The children also said they worked long hours — often in extreme heat — without overtime pay or sufficient breaks and wore no, or inadequate, protective gear. A majority of the children reported receiving $7.25 per hour for their work.
According to the report, U.S. agriculture labor laws allow children to work longer hours at younger ages and in more hazardous conditions than children in any other industry. With their parent's permission, children as young as 12 can be hired for unlimited hours outside of school hours on a farm of any size. And there's no minimum age for children to work on small farms.
In 2011, the Labor Department proposed changes that would have prohibited children under 16 from working on tobacco farms, but they were withdrawn in 2012.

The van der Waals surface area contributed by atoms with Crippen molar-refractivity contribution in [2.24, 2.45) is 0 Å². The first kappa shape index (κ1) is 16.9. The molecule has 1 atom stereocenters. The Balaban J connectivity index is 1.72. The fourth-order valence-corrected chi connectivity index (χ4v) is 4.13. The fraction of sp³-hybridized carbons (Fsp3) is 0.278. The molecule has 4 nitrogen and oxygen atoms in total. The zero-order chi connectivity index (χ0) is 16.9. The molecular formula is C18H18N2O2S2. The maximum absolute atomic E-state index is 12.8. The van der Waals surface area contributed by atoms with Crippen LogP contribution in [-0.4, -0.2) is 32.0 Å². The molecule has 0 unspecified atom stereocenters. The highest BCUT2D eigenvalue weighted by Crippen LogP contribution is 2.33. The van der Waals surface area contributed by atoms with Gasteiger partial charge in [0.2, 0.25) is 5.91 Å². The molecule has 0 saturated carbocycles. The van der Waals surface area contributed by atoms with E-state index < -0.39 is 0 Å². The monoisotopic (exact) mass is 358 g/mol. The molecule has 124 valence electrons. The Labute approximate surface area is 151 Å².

Human Rights Watch met with many of the world's biggest cigarette makers and tobacco suppliers to discuss its findings and encourage them to adopt or strengthen policies to prevent the practices in their supply chains.
The companies are concerned about child labor in their supply chains and have developed standards, including requiring growers to provide a safe work environment and adhere to child labor laws, the group said.
"The conditions are inhumane and they should improve them," said 17-year-old Erick Garcia, of Kinston, North Carolina, who has been working in tobacco field since he was 11 to help his family earn more money.
Additionally, Garcia said kids should primarily focus on school and shouldn't be in the fields: "That's not a place for children," he said.
Republican Kentucky state Sen. Paul Hornback, who has worked in tobacco fields since he was 10 and now farms about 100 acres of tobacco in Shelby County, Kentucky, said while he adheres to federal regulations to keep his workers safe, he doesn't believe further restrictions are needed.
"People get pretty extreme about trying to protect everybody from everything," Hornback said. "It's hard manual labor, but there's nothing wrong with hard manual labor."
Al Jazeera and The Associated Press